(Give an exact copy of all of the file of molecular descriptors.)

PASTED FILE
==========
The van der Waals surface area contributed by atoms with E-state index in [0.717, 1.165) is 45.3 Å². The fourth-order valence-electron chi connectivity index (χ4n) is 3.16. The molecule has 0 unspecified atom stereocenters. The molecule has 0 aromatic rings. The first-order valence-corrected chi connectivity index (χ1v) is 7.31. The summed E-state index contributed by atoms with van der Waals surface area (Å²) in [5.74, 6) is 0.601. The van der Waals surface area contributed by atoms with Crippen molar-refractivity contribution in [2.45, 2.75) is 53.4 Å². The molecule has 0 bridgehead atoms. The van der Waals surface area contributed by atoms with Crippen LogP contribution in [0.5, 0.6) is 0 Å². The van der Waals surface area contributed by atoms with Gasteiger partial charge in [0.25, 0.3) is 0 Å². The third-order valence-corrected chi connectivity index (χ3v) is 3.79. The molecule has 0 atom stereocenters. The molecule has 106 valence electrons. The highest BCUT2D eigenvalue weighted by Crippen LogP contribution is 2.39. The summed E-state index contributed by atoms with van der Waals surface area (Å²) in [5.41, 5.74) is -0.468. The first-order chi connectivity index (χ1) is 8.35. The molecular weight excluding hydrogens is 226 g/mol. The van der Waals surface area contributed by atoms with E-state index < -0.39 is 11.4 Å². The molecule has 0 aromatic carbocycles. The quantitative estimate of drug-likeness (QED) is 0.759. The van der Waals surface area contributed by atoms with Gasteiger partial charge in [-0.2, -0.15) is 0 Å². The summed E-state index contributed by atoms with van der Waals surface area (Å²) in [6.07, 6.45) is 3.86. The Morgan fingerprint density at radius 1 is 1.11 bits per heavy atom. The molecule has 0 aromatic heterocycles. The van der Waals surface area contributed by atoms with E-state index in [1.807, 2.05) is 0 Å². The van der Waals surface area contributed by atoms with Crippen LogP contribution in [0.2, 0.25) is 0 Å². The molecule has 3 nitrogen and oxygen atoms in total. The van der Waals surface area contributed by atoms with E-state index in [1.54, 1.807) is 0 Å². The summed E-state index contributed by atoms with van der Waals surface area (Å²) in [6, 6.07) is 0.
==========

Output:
The van der Waals surface area contributed by atoms with E-state index in [0.717, 1.165) is 45.3 Å². The fourth-order valence-electron chi connectivity index (χ4n) is 3.16. The molecule has 0 unspecified atom stereocenters. The molecule has 0 aromatic rings. The first-order valence-corrected chi connectivity index (χ1v) is 7.31. The summed E-state index contributed by atoms with van der Waals surface area (Å²) in [5.74, 6) is 0.601. The van der Waals surface area contributed by atoms with Crippen molar-refractivity contribution in [2.45, 2.75) is 53.4 Å². The molecule has 0 bridgehead atoms. The van der Waals surface area contributed by atoms with Crippen LogP contribution in [0.5, 0.6) is 0 Å². The van der Waals surface area contributed by atoms with Gasteiger partial charge in [0.25, 0.3) is 0 Å². The third-order valence-corrected chi connectivity index (χ3v) is 3.79. The molecule has 0 atom stereocenters. The molecule has 106 valence electrons. The highest BCUT2D eigenvalue weighted by Crippen LogP contribution is 2.39. The summed E-state index contributed by atoms with van der Waals surface area (Å²) in [5.41, 5.74) is -0.468. The first-order chi connectivity index (χ1) is 8.35. The molecular weight excluding hydrogens is 226 g/mol. The van der Waals surface area contributed by atoms with E-state index < -0.39 is 11.4 Å². The molecule has 0 aromatic carbocycles. The quantitative estimate of drug-likeness (QED) is 0.759. The van der Waals surface area contributed by atoms with Gasteiger partial charge in [-0.2, -0.15) is 0 Å². The summed E-state index contributed by atoms with van der Waals surface area (Å²) in [6.07, 6.45) is 3.86. The Morgan fingerprint density at radius 1 is 1.11 bits per heavy atom. The molecule has 0 aromatic heterocycles. The van der Waals surface area contributed by atoms with E-state index in [1.807, 2.05) is 0 Å². The van der Waals surface area contributed by atoms with Crippen LogP contribution in [0.2, 0.25) is 0 Å². The molecule has 3 nitrogen and oxygen atoms in total. The van der Waals surface area contributed by atoms with E-state index in [1.54, 1.807) is 0 Å². The summed E-state index contributed by atoms with van der Waals surface area (Å²) in [6, 6.07) is 0.